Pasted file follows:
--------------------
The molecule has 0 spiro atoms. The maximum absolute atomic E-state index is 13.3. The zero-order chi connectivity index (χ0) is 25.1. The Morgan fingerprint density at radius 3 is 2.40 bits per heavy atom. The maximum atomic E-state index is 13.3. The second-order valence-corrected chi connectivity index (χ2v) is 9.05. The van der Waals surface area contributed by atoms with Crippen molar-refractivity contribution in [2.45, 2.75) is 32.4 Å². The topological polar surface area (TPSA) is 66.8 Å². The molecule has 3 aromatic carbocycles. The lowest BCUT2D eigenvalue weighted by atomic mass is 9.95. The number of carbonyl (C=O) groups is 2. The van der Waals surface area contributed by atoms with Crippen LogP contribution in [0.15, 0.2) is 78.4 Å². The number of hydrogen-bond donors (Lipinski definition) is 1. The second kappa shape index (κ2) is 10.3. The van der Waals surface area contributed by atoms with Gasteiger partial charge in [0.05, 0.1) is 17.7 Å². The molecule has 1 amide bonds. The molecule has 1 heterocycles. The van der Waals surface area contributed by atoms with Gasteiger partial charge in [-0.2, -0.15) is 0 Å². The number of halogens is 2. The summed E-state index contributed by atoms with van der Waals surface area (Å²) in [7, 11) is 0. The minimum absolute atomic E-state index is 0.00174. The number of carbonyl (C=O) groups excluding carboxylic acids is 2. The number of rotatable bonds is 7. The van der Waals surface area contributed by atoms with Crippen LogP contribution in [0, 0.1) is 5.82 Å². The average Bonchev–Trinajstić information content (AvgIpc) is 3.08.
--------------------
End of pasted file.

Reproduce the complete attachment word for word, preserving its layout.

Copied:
The molecule has 0 spiro atoms. The maximum absolute atomic E-state index is 13.3. The zero-order chi connectivity index (χ0) is 25.1. The Morgan fingerprint density at radius 3 is 2.40 bits per heavy atom. The maximum atomic E-state index is 13.3. The second-order valence-corrected chi connectivity index (χ2v) is 9.05. The van der Waals surface area contributed by atoms with Crippen molar-refractivity contribution in [2.45, 2.75) is 32.4 Å². The topological polar surface area (TPSA) is 66.8 Å². The molecule has 3 aromatic carbocycles. The lowest BCUT2D eigenvalue weighted by atomic mass is 9.95. The number of carbonyl (C=O) groups is 2. The van der Waals surface area contributed by atoms with Crippen LogP contribution in [0.15, 0.2) is 78.4 Å². The number of hydrogen-bond donors (Lipinski definition) is 1. The second kappa shape index (κ2) is 10.3. The van der Waals surface area contributed by atoms with Gasteiger partial charge in [0.05, 0.1) is 17.7 Å². The molecule has 1 amide bonds. The molecule has 1 heterocycles. The van der Waals surface area contributed by atoms with Gasteiger partial charge in [-0.2, -0.15) is 0 Å². The number of halogens is 2. The summed E-state index contributed by atoms with van der Waals surface area (Å²) in [7, 11) is 0. The minimum absolute atomic E-state index is 0.00174. The number of carbonyl (C=O) groups excluding carboxylic acids is 2. The number of rotatable bonds is 7. The van der Waals surface area contributed by atoms with Crippen LogP contribution in [0, 0.1) is 5.82 Å². The average Bonchev–Trinajstić information content (AvgIpc) is 3.08.